I'm pregnant, but I don't want a girl.
The moment you find out you're having a baby is a crazy mix of emotions. My instant reaction upon finding out with both of my children was fear, and I cried, alot. I was so scared that I wouldn't be good enough for my babies and I feared for everything that could go wrong in my pregnancy. From the second I saw those two little lines, I loved that little life inside me, and so I knew I was already in deep.
Of course, the excitement comes too, in-between the sickness and the constant need to eat just to throw it all up again. In-between the mysterious pains and the intense exhaustion. Among all that, we pray that our baby is doing okay.
And then you reach the point, wherever you feel comfortable, to start telling others about your pregnancy and it feels amazing to finally share your news and to receive the well-wishes and the congratulations.
"When are you due? What amazing news!"
And then, inevitably, comes the statement that stops me in my tracks and always brands me speechless.
"You must be hoping for a girl this time!"
"It'll have to be a girl, then you've got the perfect family"
"Fingers crossed it's a girl"
It's not even just the second time round that parents tend to receive these kinds of gender-specific statements either. When I found out I was having a beautiful baby boy during my first pregnancy, I actually received the odd comment expressing disappointment.
"Oh, really? Were you hoping for a girl?"
"There's lots of boys around at the moment, isn't there?"
And I'm sure this has happened to many parents, regardless of which gender they're having at which time.
What's the deal? Come on people. Be polite, be nice. You could have no idea what those parents standing in front of you have been through.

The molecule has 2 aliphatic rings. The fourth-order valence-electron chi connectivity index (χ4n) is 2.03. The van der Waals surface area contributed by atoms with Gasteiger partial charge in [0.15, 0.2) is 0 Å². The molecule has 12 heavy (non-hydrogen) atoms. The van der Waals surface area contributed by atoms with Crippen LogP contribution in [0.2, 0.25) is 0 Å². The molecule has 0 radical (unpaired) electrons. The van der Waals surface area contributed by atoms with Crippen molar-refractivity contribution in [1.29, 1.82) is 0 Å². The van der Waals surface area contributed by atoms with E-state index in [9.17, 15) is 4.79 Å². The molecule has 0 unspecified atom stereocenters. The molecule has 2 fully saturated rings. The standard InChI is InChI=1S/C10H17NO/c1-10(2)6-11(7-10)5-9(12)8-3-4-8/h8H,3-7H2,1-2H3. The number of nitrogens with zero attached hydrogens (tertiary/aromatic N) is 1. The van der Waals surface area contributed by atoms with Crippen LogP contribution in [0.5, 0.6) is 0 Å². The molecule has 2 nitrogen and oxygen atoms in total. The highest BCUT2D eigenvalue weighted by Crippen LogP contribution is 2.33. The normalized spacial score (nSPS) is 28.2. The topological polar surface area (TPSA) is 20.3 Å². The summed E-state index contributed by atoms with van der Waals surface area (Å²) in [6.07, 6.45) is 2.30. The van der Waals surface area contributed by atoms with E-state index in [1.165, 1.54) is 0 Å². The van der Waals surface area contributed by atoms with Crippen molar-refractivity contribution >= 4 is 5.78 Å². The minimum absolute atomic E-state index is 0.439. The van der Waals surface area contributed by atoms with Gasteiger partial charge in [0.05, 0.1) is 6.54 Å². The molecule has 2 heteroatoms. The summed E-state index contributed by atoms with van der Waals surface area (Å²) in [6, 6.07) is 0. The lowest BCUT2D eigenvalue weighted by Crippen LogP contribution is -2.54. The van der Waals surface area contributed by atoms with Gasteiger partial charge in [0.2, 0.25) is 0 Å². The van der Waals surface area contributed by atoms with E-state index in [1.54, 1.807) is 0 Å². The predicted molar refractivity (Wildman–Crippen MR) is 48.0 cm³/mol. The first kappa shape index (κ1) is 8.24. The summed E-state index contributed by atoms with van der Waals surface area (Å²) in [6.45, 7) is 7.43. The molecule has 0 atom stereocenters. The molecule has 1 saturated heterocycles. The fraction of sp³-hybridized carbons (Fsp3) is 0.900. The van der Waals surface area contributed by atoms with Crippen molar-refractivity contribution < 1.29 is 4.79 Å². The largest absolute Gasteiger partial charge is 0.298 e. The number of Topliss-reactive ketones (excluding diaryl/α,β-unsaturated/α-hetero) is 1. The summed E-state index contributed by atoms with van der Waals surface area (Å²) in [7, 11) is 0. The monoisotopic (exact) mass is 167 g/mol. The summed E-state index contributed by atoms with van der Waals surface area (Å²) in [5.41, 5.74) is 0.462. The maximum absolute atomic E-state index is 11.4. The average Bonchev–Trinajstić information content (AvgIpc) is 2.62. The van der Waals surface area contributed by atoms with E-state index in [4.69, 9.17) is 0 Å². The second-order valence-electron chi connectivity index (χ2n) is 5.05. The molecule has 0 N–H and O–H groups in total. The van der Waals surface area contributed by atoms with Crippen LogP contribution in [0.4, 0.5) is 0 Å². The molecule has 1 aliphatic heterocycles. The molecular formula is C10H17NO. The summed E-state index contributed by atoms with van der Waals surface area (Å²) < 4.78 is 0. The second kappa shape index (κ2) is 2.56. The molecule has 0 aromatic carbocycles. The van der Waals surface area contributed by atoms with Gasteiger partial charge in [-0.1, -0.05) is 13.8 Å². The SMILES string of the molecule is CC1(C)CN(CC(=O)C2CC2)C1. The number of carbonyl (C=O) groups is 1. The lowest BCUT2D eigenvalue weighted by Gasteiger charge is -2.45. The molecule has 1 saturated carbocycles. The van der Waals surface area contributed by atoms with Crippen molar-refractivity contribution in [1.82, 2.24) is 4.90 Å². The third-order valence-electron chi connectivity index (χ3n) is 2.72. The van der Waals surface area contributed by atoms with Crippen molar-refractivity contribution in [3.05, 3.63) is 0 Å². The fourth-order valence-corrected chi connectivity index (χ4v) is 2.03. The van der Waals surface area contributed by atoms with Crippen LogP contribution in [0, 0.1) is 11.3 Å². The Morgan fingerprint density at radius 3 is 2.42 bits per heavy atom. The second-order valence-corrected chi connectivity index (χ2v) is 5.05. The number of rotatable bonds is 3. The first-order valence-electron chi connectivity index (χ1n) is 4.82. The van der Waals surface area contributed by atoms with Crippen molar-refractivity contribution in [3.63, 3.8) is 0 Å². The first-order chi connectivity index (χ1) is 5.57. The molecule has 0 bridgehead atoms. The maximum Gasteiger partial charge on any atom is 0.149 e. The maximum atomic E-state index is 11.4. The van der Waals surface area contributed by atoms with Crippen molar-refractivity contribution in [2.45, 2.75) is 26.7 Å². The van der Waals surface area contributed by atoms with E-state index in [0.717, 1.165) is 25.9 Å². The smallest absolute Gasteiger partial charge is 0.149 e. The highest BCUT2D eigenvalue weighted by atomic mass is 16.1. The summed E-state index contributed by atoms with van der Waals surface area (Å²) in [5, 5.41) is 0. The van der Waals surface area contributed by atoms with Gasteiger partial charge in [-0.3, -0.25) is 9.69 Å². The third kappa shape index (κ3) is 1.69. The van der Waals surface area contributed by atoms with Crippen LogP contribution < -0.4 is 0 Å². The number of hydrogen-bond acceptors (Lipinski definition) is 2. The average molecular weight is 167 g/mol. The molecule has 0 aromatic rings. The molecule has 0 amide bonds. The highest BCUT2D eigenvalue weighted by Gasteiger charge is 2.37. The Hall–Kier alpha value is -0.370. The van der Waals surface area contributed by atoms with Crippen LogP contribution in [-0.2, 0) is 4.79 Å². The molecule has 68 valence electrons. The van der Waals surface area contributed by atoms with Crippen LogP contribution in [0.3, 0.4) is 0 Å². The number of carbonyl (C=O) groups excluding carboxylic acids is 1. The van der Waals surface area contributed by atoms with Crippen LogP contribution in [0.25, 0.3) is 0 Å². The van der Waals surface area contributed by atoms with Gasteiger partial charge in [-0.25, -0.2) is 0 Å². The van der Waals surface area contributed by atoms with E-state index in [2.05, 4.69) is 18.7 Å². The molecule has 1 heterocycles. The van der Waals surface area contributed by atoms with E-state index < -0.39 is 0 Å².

IVF after years of trying desperately for a baby? A miscarriage or multiple devastating miscarriages? A stillborn baby after 40 weeks of pregnancy? The experience of a disabled person in their family who had to struggle as they grew up and hoping and praying their baby won't have to deal with the same?
Gender isn't something we should be made to feel bad about it. We shouldn't feel as if we've failed society or our family, in some way. And our poor, defenceless, growing baby should always be met with happiness and excitement, not disappointment and a lack of joy, because you may think they don't have the right bits.
Of course, everyone is free to harbour their own thoughts and opinions; most parents have a preference about which gender they might like, but I'm sure the majority of us know we will adore that child regardless of the outcome.
And the last thing we need these days is negativity.
We want excitement as we share our news of gender, we want positivity; anything that can prevent the stigma of the pigeon pair (the idea that once a family has a boy and a girl, it's perfect and complete).
Pregnancy is a roller coaster of emotions; with potential PND, tests for abnormalities, worry about losing the baby in any number of ways, gestational diabetes, complications in childbirth, the list goes on and on.
If a parent decides to find out the gender of her child and shares that wonderful piece of information with you, be happy for them, be ecstatic! Whether they already have 3 boys or 4 girls or 5 of each, revel in their joy with them.
This pregnancy, I won't be finding out the gender, for many reasons.
Some may think I'm desperate for a girl to complete my pigeon pair, but I'm not. I love my baby, and the thought of a brother for Archie excites me just as much as the thought he may have a younger sister, and I can't wait for the day I give birth to find that out; it'll make it even more of an incredible experience.
And unfortunately, also to avoid the negative remarks I may receive and to stem the anger that bubbles up inside of me at the thought I might hear "maybe you'll have a girl next time" in response to the news I would be having a second precious boy.
It'll be harder for those people to look into the eyes of my beautiful new baby when he or she is born and express their ingratitude for whatever sex they might be.
So, no, I don't want a girl.
I don't want a boy.
I want a complication-free pregnancy and a healthy baby to hold in my arms at the end of the journey. And if I'm lucky enough to get that, I'm the luckiest Mummy in the world.
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